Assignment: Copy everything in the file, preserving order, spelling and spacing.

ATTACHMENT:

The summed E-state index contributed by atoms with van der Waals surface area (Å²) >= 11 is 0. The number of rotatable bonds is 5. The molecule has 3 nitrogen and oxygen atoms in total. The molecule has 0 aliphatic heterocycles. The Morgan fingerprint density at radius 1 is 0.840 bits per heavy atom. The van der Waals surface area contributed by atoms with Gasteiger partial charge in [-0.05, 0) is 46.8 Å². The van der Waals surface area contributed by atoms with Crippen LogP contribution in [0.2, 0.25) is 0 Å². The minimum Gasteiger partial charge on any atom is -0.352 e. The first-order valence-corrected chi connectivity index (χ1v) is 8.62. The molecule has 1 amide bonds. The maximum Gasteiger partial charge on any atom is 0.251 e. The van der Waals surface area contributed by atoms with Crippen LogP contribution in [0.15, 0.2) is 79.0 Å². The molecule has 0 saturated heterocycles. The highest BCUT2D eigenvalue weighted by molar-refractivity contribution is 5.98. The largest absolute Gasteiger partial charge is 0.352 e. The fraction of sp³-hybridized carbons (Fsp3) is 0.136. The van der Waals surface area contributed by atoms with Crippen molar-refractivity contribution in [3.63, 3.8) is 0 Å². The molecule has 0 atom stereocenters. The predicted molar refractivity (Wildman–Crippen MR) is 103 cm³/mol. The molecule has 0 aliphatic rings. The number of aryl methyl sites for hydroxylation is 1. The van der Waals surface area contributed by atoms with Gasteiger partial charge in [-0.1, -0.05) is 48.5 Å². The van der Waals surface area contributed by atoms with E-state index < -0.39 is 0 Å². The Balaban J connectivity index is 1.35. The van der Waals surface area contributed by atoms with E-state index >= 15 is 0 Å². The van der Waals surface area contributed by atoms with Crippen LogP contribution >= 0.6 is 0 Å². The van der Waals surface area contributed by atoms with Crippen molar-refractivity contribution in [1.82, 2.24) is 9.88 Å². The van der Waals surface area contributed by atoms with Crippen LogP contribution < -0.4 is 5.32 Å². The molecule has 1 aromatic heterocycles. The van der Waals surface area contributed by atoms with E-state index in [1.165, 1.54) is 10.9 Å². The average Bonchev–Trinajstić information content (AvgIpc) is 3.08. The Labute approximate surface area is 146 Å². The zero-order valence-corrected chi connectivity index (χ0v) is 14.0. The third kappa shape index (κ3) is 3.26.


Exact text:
The summed E-state index contributed by atoms with van der Waals surface area (Å²) >= 11 is 0. The number of rotatable bonds is 5. The molecule has 3 nitrogen and oxygen atoms in total. The molecule has 0 aliphatic heterocycles. The Morgan fingerprint density at radius 1 is 0.840 bits per heavy atom. The van der Waals surface area contributed by atoms with Gasteiger partial charge in [-0.05, 0) is 46.8 Å². The van der Waals surface area contributed by atoms with Crippen LogP contribution in [0.2, 0.25) is 0 Å². The minimum Gasteiger partial charge on any atom is -0.352 e. The first-order valence-corrected chi connectivity index (χ1v) is 8.62. The molecule has 1 amide bonds. The maximum Gasteiger partial charge on any atom is 0.251 e. The van der Waals surface area contributed by atoms with Crippen LogP contribution in [0.15, 0.2) is 79.0 Å². The molecule has 0 saturated heterocycles. The highest BCUT2D eigenvalue weighted by molar-refractivity contribution is 5.98. The largest absolute Gasteiger partial charge is 0.352 e. The fraction of sp³-hybridized carbons (Fsp3) is 0.136. The van der Waals surface area contributed by atoms with Crippen molar-refractivity contribution in [3.63, 3.8) is 0 Å². The molecule has 0 atom stereocenters. The predicted molar refractivity (Wildman–Crippen MR) is 103 cm³/mol. The molecule has 0 aliphatic rings. The number of aryl methyl sites for hydroxylation is 1. The van der Waals surface area contributed by atoms with Gasteiger partial charge in [-0.1, -0.05) is 48.5 Å². The van der Waals surface area contributed by atoms with E-state index < -0.39 is 0 Å². The Balaban J connectivity index is 1.35. The van der Waals surface area contributed by atoms with E-state index >= 15 is 0 Å². The van der Waals surface area contributed by atoms with Crippen LogP contribution >= 0.6 is 0 Å². The van der Waals surface area contributed by atoms with Crippen molar-refractivity contribution in [1.82, 2.24) is 9.88 Å². The van der Waals surface area contributed by atoms with Crippen LogP contribution < -0.4 is 5.32 Å². The molecule has 1 aromatic heterocycles. The van der Waals surface area contributed by atoms with E-state index in [1.165, 1.54) is 10.9 Å². The average Bonchev–Trinajstić information content (AvgIpc) is 3.08. The Labute approximate surface area is 146 Å². The zero-order valence-corrected chi connectivity index (χ0v) is 14.0. The third kappa shape index (κ3) is 3.26.